Lives Unlived - George W. Bush
Father, lover, sports enthusiast, President of the United States. Born September 10, 1947, in Texas. Died March 25, 2031 of heart failure, aged 84.
Nobody expected much from George W. Bush when he took office in 2000. To be sure, he had succeeded as an oil entrepreneur and baseball team owner, but his public life had been limited to two relatively quiet terms as governor of Texas.
Because of his narrow victory at the polls, President Bush declared that he would be a humble leader. He immediately made good on his promise, directing bi-partisan committees to determine sound fiscal and financial policy. When he came to office, President Bush inherited a budgetary surplus; combining this with a modest increase in taxes for the most wealthy Americans (as well as closing many of their tax loopholes), he was able to increase funds for housing and health care for the poorest Americans.
Many Americans were concerned that, because he had a background as an oil executive, President Bush's tenure would be bad for the environment. However, as he did so many times, President Bush surprised his harshest critics by expanding upon environmental regulations first enacted by the Clinton administration, as well as using some of the budgetary surplus to add new inspectors to the Environmental Protection Agency. "We live in one world," the President explained to a room full of stunned oil and nuclear energy executives, "and we owe it to our children, our children's children and all generations after that to ensure that the world they inherit is inhabitable."
But President Bush's most impressive triumph came in his response to the terrorist attack on New York and Washington on what has come to be known as 9/11. Resisting cries for an immediate retaliatory strike, President Bush consulted with representatives of Interpol and the United Nations; through joint efforts, they quickly captured Osama bin Laden. He was found guilty by the World Court and sentenced to life in prison. While it is true that his organization, al Qaeda, continued to plot terrorist acts, the evenhandedness with which the President dealt with the situation kept it from being able to recruit others.
"I want to be known as the peace President," Bush stated.
To his credit, the President also resisted cries to crack down at home. He refused to allow arrest and detention without due cause, for instance, and he threatened to veto any legislation that would allow prisoners of war to be treated in contravention of the Geneva conventions. "Democracy abroad," he explained in an address to the nation, "cannot be bought at the cost of undermining democracy at home."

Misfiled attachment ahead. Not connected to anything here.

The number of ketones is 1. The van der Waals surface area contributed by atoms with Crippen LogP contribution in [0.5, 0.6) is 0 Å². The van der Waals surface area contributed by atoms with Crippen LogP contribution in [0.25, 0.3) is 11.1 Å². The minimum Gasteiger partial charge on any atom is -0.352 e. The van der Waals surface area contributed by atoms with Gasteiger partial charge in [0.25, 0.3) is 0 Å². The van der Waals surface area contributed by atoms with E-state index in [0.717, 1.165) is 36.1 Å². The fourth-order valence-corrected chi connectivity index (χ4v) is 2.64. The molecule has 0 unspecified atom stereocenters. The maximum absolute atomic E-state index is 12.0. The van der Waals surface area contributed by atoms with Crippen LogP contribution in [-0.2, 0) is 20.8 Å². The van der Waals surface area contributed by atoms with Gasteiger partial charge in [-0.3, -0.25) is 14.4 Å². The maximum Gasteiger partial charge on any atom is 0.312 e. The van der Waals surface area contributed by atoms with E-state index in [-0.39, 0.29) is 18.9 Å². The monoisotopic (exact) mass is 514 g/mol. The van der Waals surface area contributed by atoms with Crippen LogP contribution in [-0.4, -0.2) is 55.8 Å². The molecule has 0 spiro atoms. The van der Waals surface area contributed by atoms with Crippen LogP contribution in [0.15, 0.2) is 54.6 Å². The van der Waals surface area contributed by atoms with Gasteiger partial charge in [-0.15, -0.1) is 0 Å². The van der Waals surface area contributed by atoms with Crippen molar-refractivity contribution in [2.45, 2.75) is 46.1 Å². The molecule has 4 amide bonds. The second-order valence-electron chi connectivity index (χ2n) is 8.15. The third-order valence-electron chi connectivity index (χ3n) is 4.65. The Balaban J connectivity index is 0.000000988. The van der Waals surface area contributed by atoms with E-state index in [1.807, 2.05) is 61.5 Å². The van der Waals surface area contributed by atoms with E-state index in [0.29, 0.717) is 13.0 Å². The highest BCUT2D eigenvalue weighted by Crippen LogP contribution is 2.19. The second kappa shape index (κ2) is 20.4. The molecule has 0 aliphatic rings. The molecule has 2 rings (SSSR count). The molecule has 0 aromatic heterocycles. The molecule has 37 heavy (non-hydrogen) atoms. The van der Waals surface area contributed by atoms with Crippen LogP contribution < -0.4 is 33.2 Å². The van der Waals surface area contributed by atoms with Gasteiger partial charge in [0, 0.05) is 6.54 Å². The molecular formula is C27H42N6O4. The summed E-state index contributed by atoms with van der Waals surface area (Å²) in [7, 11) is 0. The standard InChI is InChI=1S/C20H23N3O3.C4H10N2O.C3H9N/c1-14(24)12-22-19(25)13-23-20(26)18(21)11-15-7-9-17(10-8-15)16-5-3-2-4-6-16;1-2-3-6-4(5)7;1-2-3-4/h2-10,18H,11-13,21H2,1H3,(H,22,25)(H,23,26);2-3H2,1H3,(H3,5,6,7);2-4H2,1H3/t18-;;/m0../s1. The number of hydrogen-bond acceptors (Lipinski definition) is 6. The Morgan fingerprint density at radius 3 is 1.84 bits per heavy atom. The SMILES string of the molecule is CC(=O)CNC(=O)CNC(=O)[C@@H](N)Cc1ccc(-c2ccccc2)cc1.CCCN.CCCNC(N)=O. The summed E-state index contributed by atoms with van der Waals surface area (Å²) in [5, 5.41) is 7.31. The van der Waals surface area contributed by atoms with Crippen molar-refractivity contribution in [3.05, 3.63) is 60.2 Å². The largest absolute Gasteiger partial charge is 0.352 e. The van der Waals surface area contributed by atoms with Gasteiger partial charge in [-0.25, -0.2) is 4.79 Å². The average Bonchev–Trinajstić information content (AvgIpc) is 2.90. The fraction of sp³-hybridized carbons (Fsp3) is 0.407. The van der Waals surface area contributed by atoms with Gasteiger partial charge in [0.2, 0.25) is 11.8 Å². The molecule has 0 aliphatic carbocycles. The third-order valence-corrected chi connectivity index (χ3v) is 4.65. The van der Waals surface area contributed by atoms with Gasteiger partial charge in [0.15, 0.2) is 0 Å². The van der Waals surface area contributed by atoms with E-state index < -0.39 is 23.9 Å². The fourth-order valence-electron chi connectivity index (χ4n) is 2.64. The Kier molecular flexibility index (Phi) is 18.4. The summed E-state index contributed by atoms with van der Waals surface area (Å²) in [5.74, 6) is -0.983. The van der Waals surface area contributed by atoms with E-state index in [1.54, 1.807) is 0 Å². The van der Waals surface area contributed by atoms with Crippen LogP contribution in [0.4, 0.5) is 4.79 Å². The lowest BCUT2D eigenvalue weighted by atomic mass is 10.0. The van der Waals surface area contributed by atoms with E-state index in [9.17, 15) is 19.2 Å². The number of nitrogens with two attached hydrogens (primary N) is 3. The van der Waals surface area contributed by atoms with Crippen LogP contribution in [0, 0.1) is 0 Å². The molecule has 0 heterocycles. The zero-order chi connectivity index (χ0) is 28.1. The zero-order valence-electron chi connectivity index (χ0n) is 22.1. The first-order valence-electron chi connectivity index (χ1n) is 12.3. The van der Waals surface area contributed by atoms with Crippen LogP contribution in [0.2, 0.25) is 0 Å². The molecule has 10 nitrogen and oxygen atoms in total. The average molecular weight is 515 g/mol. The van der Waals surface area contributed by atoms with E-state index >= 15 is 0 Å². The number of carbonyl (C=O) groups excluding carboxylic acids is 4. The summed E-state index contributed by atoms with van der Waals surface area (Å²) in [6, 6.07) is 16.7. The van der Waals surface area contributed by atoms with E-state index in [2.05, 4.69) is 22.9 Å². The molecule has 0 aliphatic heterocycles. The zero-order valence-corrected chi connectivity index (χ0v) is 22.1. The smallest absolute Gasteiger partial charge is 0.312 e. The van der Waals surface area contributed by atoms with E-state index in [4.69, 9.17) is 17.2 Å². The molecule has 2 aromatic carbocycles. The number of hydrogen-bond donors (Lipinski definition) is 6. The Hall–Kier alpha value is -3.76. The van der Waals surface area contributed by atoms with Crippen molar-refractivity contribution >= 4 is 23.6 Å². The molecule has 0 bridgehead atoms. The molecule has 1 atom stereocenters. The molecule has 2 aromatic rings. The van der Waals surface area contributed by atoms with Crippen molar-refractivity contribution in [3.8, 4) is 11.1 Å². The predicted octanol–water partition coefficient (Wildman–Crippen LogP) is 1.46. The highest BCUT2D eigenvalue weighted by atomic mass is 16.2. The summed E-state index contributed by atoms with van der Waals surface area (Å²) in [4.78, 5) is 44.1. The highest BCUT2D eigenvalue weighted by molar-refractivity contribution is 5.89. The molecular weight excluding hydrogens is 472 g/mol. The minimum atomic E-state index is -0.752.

Although his second term - won handily - was not nearly as tumultuous as the first, President Bush distinguished himself by bringing Israelis and Palestinians back to the bargaining table, over the objections of his far right Christian supporters, who put tremendous pressure on the President to put his full support behind Israel alone. "There can be no peace without justice...for either side in this dispute," the President calmly responded.
One of the lesser known accomplishments of President Bush's second term was the enshrining of environmental and worker protections in international trade agreements. He had already proven himself a domestic supporter of the environment, of course, but his willingness to walk away from the negotiating table if strong environmental protections weren't included in NAFTA, GATT and other trade agreements surprised a lot of governments. In addition, his support for unions reversed decades of American government hostility towards them.
In the middle of his second term, many Americans began to discuss the possibility of extending the two term limit for Presidents, but, ever humble, President Bush said that if they succeeded he would not run. "Too much power can corrupt a man," he said from his ranch in Texas, "and I would not want to be so tempted."
As so many other Presidents have, President Bush retired to a life of memoir writing, corporate Board sitting and lecturing. However, as the member of several energy company Boards, he was active in getting the energy sector to clean up its act. On the lecture circuit, he always spoke of the need for the United States to live up to its democratic ideals in order to be a model for the world. And, of course, his memoirs, The Peace President was shortlisted for a Pulitzer Prize.
All in all, a remarkable life.
Chuck Labuck never met the President personally, but, like most of his fellow Americans, he was grateful to have lived under such a wise leader.
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